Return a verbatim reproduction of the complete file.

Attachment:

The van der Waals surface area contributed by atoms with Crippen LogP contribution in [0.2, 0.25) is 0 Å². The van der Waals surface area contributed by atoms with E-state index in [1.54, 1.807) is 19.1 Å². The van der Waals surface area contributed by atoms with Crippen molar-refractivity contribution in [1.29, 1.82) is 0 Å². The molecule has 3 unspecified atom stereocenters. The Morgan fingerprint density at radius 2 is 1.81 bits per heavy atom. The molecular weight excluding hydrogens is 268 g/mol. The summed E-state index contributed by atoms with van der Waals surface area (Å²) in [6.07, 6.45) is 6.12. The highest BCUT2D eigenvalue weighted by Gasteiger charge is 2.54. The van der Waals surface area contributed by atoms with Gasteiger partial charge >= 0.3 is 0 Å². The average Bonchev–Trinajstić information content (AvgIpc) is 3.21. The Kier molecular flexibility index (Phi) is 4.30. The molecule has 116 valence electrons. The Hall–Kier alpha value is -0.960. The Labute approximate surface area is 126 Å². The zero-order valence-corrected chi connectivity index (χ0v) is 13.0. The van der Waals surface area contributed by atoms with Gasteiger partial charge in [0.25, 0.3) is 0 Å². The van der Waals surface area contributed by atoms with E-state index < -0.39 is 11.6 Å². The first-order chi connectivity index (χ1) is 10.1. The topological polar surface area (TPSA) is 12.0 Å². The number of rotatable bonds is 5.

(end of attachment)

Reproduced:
The van der Waals surface area contributed by atoms with Crippen LogP contribution in [0.2, 0.25) is 0 Å². The van der Waals surface area contributed by atoms with E-state index in [1.54, 1.807) is 19.1 Å². The van der Waals surface area contributed by atoms with Crippen molar-refractivity contribution in [1.29, 1.82) is 0 Å². The molecule has 3 unspecified atom stereocenters. The Morgan fingerprint density at radius 2 is 1.81 bits per heavy atom. The molecular weight excluding hydrogens is 268 g/mol. The summed E-state index contributed by atoms with van der Waals surface area (Å²) in [6.07, 6.45) is 6.12. The highest BCUT2D eigenvalue weighted by Gasteiger charge is 2.54. The van der Waals surface area contributed by atoms with Gasteiger partial charge >= 0.3 is 0 Å². The average Bonchev–Trinajstić information content (AvgIpc) is 3.21. The Kier molecular flexibility index (Phi) is 4.30. The molecule has 116 valence electrons. The Hall–Kier alpha value is -0.960. The Labute approximate surface area is 126 Å². The zero-order valence-corrected chi connectivity index (χ0v) is 13.0. The van der Waals surface area contributed by atoms with Gasteiger partial charge in [0.25, 0.3) is 0 Å². The van der Waals surface area contributed by atoms with E-state index < -0.39 is 11.6 Å². The first-order chi connectivity index (χ1) is 10.1. The topological polar surface area (TPSA) is 12.0 Å². The number of rotatable bonds is 5.